Ourview

 Uncategorized
Mar 292004
 
Authors: Collegian Editorial Staff

By:

Shandra Jordan

Colleen Buhrer

Willow Welter

It’s important to recognize when anybody does the right thing,

especially when it’s difficult for them. Republican Sen. Lewis Entz

was the lone Republican to vote against a bill banning the use of

racial preferences in college admissions that was defeated strictly

along party lines. He went against his party because he said that

is how his constituents would have liked him to vote.

“I feel like I need a bulletproof jacket,” Entz told the Denver

Post after the vote.

Certainly, there are times when our representatives vote against

the views of their constituents, and they may do that for

legitimate reasons. Maybe they feel they have information that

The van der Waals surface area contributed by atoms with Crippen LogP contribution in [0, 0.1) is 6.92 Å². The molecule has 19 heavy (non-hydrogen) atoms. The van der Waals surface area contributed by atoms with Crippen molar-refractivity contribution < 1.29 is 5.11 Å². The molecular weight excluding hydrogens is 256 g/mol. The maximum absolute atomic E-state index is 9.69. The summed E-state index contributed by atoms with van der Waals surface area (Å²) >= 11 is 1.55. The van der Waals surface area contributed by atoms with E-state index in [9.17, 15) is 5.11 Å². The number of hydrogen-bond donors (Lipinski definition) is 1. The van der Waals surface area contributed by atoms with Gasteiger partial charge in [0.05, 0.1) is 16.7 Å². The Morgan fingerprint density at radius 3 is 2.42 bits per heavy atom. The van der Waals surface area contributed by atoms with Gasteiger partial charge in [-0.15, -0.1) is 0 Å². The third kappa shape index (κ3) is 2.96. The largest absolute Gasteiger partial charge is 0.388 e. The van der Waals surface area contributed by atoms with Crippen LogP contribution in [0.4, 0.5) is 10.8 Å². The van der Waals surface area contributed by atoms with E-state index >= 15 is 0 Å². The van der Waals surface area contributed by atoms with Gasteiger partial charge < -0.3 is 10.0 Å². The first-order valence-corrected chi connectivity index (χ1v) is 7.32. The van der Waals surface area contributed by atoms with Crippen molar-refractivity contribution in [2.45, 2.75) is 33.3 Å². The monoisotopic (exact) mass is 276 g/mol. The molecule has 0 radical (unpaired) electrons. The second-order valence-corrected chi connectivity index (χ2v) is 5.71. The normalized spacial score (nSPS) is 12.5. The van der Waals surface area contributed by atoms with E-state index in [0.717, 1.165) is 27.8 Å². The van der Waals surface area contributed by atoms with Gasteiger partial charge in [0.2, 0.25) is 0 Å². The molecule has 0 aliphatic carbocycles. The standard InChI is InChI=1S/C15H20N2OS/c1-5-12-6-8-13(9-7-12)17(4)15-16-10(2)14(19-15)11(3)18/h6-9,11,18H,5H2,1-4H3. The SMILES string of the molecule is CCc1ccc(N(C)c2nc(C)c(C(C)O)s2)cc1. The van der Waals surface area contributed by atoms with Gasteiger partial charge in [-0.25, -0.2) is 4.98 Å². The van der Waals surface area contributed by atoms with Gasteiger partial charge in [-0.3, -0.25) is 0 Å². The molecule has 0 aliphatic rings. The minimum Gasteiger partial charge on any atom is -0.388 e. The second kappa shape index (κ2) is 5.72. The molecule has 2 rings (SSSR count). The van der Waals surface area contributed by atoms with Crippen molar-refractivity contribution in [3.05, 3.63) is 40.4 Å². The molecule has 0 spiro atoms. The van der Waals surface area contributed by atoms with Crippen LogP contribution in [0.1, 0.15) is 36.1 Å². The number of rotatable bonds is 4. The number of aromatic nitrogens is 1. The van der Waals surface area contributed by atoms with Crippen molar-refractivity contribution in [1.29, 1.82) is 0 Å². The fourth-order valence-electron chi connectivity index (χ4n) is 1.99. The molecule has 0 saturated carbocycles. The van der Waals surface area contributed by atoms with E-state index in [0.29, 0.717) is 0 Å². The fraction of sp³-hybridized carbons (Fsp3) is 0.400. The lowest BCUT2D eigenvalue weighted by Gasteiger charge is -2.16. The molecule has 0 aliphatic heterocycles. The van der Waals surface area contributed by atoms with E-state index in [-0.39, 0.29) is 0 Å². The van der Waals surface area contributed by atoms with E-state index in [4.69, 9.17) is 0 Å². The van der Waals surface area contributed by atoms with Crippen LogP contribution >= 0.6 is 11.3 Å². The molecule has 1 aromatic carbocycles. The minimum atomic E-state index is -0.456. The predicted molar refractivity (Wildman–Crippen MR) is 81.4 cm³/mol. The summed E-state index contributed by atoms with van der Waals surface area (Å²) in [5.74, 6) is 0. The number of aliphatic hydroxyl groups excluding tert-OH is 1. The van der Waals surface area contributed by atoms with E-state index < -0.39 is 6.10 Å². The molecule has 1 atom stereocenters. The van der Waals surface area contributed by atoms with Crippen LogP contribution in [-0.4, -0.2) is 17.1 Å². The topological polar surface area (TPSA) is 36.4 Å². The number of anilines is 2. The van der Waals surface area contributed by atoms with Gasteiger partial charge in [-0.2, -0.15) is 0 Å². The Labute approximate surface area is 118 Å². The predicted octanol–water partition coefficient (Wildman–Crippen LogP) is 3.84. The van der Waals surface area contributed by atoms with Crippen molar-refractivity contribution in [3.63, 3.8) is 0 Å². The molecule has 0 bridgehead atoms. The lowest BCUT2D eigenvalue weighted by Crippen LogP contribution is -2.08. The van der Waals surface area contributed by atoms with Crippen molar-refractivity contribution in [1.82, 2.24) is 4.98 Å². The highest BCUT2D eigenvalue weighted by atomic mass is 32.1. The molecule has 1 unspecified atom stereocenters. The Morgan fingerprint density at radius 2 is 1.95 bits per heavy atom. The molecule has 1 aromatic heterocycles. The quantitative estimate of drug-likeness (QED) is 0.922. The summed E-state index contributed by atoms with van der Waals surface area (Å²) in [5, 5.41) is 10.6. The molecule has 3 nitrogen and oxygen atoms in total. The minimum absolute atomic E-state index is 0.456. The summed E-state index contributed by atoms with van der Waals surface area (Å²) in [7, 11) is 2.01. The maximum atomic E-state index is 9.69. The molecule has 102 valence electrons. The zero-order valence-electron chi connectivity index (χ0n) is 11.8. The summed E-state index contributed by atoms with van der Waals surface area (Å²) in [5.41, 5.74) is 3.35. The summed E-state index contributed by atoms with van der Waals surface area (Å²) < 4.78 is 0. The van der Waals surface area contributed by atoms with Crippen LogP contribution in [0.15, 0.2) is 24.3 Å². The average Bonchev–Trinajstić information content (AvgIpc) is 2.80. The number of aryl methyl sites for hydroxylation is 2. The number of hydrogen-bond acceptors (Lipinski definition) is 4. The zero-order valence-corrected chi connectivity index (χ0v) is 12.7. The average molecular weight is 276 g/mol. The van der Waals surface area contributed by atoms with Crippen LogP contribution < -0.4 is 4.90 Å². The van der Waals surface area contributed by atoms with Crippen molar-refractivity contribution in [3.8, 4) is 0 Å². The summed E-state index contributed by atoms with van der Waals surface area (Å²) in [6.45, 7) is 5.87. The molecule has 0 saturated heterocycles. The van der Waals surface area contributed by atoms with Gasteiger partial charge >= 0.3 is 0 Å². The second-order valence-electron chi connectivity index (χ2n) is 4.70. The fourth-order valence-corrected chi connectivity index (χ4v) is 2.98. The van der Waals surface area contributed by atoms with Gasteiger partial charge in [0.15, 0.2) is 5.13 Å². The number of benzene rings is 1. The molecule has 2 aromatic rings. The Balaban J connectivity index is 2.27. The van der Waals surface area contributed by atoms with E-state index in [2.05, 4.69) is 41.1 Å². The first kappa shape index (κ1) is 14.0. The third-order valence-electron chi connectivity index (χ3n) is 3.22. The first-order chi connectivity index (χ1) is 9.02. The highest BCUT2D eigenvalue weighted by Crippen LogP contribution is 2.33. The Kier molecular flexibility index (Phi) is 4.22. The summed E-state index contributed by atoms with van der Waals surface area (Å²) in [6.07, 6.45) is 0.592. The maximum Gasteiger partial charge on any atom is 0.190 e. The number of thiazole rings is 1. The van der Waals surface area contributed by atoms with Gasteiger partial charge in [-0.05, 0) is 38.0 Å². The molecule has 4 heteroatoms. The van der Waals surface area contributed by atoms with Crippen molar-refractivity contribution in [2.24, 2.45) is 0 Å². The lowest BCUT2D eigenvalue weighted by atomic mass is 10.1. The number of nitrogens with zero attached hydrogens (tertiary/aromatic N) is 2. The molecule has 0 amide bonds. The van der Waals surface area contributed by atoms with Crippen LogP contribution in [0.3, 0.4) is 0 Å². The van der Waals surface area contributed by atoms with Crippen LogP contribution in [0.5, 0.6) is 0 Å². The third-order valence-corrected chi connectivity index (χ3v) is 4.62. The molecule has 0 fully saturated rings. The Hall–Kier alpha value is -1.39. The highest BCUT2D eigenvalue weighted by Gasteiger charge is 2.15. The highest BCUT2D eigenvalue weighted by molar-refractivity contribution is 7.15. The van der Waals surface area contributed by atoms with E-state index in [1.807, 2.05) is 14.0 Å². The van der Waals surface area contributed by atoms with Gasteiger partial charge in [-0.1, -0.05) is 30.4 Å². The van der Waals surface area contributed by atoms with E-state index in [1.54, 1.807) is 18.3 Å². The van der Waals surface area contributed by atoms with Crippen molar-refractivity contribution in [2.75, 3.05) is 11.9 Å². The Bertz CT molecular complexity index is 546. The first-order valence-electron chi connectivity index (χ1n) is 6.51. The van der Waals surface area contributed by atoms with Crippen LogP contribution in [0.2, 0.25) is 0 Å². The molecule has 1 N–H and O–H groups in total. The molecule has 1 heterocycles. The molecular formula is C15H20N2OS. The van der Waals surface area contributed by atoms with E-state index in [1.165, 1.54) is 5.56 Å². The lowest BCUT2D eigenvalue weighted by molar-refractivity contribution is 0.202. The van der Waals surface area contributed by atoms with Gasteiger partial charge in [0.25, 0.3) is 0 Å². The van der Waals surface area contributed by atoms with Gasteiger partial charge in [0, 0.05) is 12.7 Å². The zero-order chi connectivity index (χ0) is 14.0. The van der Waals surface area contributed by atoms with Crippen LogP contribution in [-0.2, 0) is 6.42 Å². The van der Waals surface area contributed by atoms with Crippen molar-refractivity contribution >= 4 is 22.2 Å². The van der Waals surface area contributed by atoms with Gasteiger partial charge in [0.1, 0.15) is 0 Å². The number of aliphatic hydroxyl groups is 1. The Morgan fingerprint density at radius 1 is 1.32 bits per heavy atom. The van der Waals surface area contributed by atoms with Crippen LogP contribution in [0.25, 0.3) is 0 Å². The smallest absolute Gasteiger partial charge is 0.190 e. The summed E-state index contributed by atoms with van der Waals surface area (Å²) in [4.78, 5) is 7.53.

constituents don’t know and would need to make an educated

decision. Certainly, this is why we elect representatives rather

than voting on every decision the country needs to make.

Other times, however, representatives may give into the pressure

to vote with the party’s views. This can cause problems,

however.

Entz’s district includes a large population of Hispanics who he

felt would be opposed to the bill. Because of this, Entz resisted

the temptation to ignore his constituents, which would have been

more convenient, and for that he deserves kudos.

Politics can have a lot of pressure attached to them, and it is

refreshing to see a representative doing what he should be doing:

representing his constituency. Let’s hope more of our elected

officials follow his lead.

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